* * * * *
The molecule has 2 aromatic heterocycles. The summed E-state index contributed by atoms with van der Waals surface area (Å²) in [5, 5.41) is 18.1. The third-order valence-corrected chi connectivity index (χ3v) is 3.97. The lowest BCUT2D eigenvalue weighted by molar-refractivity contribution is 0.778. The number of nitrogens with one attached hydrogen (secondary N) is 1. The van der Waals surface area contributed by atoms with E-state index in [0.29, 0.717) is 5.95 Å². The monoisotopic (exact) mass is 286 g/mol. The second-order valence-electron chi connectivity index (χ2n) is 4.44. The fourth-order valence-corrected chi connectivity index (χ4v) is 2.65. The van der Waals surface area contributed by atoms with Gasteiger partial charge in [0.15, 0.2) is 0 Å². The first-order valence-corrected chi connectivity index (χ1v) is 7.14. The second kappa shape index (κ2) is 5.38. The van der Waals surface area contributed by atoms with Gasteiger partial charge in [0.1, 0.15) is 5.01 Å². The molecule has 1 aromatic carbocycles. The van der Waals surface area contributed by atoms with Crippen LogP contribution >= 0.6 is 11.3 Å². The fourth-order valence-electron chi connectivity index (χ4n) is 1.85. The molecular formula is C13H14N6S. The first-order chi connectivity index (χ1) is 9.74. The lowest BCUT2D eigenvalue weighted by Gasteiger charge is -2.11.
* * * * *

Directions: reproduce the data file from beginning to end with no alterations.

The molecule has 2 aromatic heterocycles. The summed E-state index contributed by atoms with van der Waals surface area (Å²) in [5, 5.41) is 18.1. The third-order valence-corrected chi connectivity index (χ3v) is 3.97. The lowest BCUT2D eigenvalue weighted by molar-refractivity contribution is 0.778. The number of nitrogens with one attached hydrogen (secondary N) is 1. The van der Waals surface area contributed by atoms with E-state index in [0.29, 0.717) is 5.95 Å². The monoisotopic (exact) mass is 286 g/mol. The second-order valence-electron chi connectivity index (χ2n) is 4.44. The fourth-order valence-corrected chi connectivity index (χ4v) is 2.65. The van der Waals surface area contributed by atoms with Gasteiger partial charge in [0.15, 0.2) is 0 Å². The first-order valence-corrected chi connectivity index (χ1v) is 7.14. The second kappa shape index (κ2) is 5.38. The van der Waals surface area contributed by atoms with Gasteiger partial charge in [0.1, 0.15) is 5.01 Å². The molecule has 1 aromatic carbocycles. The van der Waals surface area contributed by atoms with Crippen LogP contribution >= 0.6 is 11.3 Å². The fourth-order valence-electron chi connectivity index (χ4n) is 1.85. The molecular formula is C13H14N6S. The first-order chi connectivity index (χ1) is 9.74. The lowest BCUT2D eigenvalue weighted by Gasteiger charge is -2.11.